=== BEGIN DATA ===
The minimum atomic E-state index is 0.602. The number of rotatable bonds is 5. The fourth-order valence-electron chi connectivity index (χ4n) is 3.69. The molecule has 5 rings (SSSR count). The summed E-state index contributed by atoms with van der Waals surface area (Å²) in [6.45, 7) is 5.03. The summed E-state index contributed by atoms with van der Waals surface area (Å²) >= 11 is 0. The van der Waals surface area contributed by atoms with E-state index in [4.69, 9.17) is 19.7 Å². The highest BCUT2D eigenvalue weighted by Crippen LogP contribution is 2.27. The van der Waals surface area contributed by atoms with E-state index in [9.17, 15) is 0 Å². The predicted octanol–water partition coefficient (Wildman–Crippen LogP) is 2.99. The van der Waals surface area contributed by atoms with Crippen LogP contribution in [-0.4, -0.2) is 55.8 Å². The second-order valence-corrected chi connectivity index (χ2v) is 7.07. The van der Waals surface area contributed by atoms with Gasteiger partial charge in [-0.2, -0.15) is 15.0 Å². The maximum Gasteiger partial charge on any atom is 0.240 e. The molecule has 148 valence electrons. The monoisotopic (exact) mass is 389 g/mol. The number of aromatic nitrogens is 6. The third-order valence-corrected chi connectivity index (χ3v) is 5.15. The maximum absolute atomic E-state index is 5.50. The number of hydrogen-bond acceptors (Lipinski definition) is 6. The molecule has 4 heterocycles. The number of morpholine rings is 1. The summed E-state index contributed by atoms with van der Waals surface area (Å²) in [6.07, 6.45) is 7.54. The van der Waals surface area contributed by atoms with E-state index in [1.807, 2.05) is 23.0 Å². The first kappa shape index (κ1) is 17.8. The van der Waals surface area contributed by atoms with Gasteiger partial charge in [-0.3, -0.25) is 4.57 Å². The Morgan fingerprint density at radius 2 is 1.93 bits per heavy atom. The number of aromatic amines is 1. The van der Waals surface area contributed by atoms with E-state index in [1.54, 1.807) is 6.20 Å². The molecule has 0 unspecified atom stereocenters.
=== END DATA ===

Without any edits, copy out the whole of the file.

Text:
The minimum atomic E-state index is 0.602. The number of rotatable bonds is 5. The fourth-order valence-electron chi connectivity index (χ4n) is 3.69. The molecule has 5 rings (SSSR count). The summed E-state index contributed by atoms with van der Waals surface area (Å²) in [6.45, 7) is 5.03. The summed E-state index contributed by atoms with van der Waals surface area (Å²) >= 11 is 0. The van der Waals surface area contributed by atoms with E-state index in [4.69, 9.17) is 19.7 Å². The highest BCUT2D eigenvalue weighted by Crippen LogP contribution is 2.27. The van der Waals surface area contributed by atoms with E-state index in [9.17, 15) is 0 Å². The predicted octanol–water partition coefficient (Wildman–Crippen LogP) is 2.99. The van der Waals surface area contributed by atoms with Crippen LogP contribution in [-0.4, -0.2) is 55.8 Å². The second-order valence-corrected chi connectivity index (χ2v) is 7.07. The van der Waals surface area contributed by atoms with Gasteiger partial charge in [-0.2, -0.15) is 15.0 Å². The maximum Gasteiger partial charge on any atom is 0.240 e. The molecule has 148 valence electrons. The monoisotopic (exact) mass is 389 g/mol. The number of aromatic nitrogens is 6. The third-order valence-corrected chi connectivity index (χ3v) is 5.15. The maximum absolute atomic E-state index is 5.50. The number of hydrogen-bond acceptors (Lipinski definition) is 6. The molecule has 4 heterocycles. The number of morpholine rings is 1. The summed E-state index contributed by atoms with van der Waals surface area (Å²) in [6.07, 6.45) is 7.54. The van der Waals surface area contributed by atoms with E-state index in [1.807, 2.05) is 23.0 Å². The first kappa shape index (κ1) is 17.8. The van der Waals surface area contributed by atoms with Gasteiger partial charge in [-0.3, -0.25) is 4.57 Å². The Morgan fingerprint density at radius 2 is 1.93 bits per heavy atom. The number of aromatic amines is 1. The van der Waals surface area contributed by atoms with E-state index in [1.54, 1.807) is 6.20 Å². The molecule has 0 unspecified atom stereocenters.